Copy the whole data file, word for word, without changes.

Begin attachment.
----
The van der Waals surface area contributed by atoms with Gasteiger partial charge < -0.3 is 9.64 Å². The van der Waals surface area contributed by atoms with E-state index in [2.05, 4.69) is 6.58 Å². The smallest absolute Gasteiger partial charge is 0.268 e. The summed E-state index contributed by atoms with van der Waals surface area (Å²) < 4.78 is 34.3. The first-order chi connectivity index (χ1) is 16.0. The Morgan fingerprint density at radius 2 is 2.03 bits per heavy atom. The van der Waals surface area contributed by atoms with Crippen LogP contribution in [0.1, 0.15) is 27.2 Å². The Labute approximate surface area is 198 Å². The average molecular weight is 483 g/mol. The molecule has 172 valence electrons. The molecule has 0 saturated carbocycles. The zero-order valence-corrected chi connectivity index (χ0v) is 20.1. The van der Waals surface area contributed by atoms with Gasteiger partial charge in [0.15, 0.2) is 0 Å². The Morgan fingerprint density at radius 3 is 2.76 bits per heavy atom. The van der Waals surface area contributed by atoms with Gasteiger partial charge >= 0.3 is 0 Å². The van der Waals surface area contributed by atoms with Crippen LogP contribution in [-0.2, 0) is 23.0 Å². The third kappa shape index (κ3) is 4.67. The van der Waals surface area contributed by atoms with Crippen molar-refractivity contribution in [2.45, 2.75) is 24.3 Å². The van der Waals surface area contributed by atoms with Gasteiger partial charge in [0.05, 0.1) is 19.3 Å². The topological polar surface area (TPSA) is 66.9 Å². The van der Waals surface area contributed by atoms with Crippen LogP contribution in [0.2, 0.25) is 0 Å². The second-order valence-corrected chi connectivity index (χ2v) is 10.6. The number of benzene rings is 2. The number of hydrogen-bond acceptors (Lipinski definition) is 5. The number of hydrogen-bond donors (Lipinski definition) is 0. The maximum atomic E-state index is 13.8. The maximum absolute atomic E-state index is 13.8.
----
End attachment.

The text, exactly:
The van der Waals surface area contributed by atoms with Gasteiger partial charge < -0.3 is 9.64 Å². The van der Waals surface area contributed by atoms with E-state index in [2.05, 4.69) is 6.58 Å². The smallest absolute Gasteiger partial charge is 0.268 e. The summed E-state index contributed by atoms with van der Waals surface area (Å²) < 4.78 is 34.3. The first-order chi connectivity index (χ1) is 16.0. The Morgan fingerprint density at radius 2 is 2.03 bits per heavy atom. The van der Waals surface area contributed by atoms with Crippen LogP contribution in [0.1, 0.15) is 27.2 Å². The Labute approximate surface area is 198 Å². The average molecular weight is 483 g/mol. The molecule has 172 valence electrons. The molecule has 0 saturated carbocycles. The zero-order valence-corrected chi connectivity index (χ0v) is 20.1. The van der Waals surface area contributed by atoms with Gasteiger partial charge in [0.15, 0.2) is 0 Å². The Morgan fingerprint density at radius 3 is 2.76 bits per heavy atom. The van der Waals surface area contributed by atoms with Gasteiger partial charge >= 0.3 is 0 Å². The van der Waals surface area contributed by atoms with Crippen LogP contribution in [-0.2, 0) is 23.0 Å². The third kappa shape index (κ3) is 4.67. The van der Waals surface area contributed by atoms with Crippen molar-refractivity contribution in [2.45, 2.75) is 24.3 Å². The van der Waals surface area contributed by atoms with Gasteiger partial charge in [0.05, 0.1) is 19.3 Å². The topological polar surface area (TPSA) is 66.9 Å². The van der Waals surface area contributed by atoms with Crippen LogP contribution in [0.2, 0.25) is 0 Å². The second-order valence-corrected chi connectivity index (χ2v) is 10.6. The number of benzene rings is 2. The number of hydrogen-bond acceptors (Lipinski definition) is 5. The number of hydrogen-bond donors (Lipinski definition) is 0. The maximum atomic E-state index is 13.8. The maximum absolute atomic E-state index is 13.8.